LEAPS deploys its substantial collective knowledge, experience and expertise in synchrotron and FEL science and technology, Research Infrastructure management, and service to scientific users and stakeholders to the greater benefit of European science and society. It also aims to play an integrating role for countries with less developed communities and infrastructure for research and innovation, in Europe and beyond. Specifically, the LEAPS Partnership aims to:

  1. Encourage and facilitate discussions and exchanges among its members on issues relevant to shaping the technology of and future science at accelerator-based light sources in a worldwide perspective.Promote a collective strategy across European facilities, including development of specialisations at individual facilities.
  2. Engage with stakeholders and organisations such as the European Commission and National funding agencies in all matters relevant to the development and long term sustainability of Synchrotron and FEL facilities with the objective of informing and shaping future policies and funding opportunities.
  3. Engage with the current and potential user communities to discuss their respective needs and anticipate and meet future challenges.
  4. Strengthen interactions with industry, to exploit more fully the potential of Synchrotron and FEL facilities for industrial research and to develop and exploit enabling technology.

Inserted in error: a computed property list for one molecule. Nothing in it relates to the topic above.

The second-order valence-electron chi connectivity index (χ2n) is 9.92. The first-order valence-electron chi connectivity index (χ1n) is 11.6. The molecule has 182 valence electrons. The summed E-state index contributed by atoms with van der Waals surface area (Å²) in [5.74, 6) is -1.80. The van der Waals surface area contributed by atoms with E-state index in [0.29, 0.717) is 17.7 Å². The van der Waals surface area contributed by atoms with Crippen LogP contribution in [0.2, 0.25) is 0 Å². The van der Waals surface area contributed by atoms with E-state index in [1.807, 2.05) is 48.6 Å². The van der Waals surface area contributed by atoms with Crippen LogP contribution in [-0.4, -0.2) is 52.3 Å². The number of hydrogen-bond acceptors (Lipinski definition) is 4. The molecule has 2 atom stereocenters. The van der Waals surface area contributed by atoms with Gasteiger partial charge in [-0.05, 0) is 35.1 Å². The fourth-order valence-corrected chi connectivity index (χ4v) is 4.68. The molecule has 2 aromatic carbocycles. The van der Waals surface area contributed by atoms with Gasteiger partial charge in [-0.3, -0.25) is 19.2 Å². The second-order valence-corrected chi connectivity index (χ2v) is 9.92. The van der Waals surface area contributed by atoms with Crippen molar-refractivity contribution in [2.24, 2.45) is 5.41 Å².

5. Cooperate with other Research Infrastructures engaged in the analysis and innovative use of materials and bio-structures, such as laser-, electron-, and neutron-based facilities.
  6. Develop and periodically update a landscape document outlining the impact of European synchrotron and FEL facilities and needs for developments in order to meet the scientific and societal challenges of the future.
  7. Develop and periodically update roadmaps and action plans for key technologies.
  8. Support and promote:
  • Standardisation of access procedures compliant with the European Charter for Access to Research Infrastructures;
  • Greater coherence in the developments of data-policy, -handling, -storage, -analysis, -access and the promotion of Open Science;
  • Education and training of students, scientists and facility staff;
  • Enhanced mobility or exchange of staff to facilitate career development and improve the supply of rare skills;
  • Communication and outreach to inform and educate the general public;
  • Sustainable means of transnational access to aid the integration of scientists from countries with less developed infrastructure for research and innovation
  • Development of common performance indicators (including socio-economic);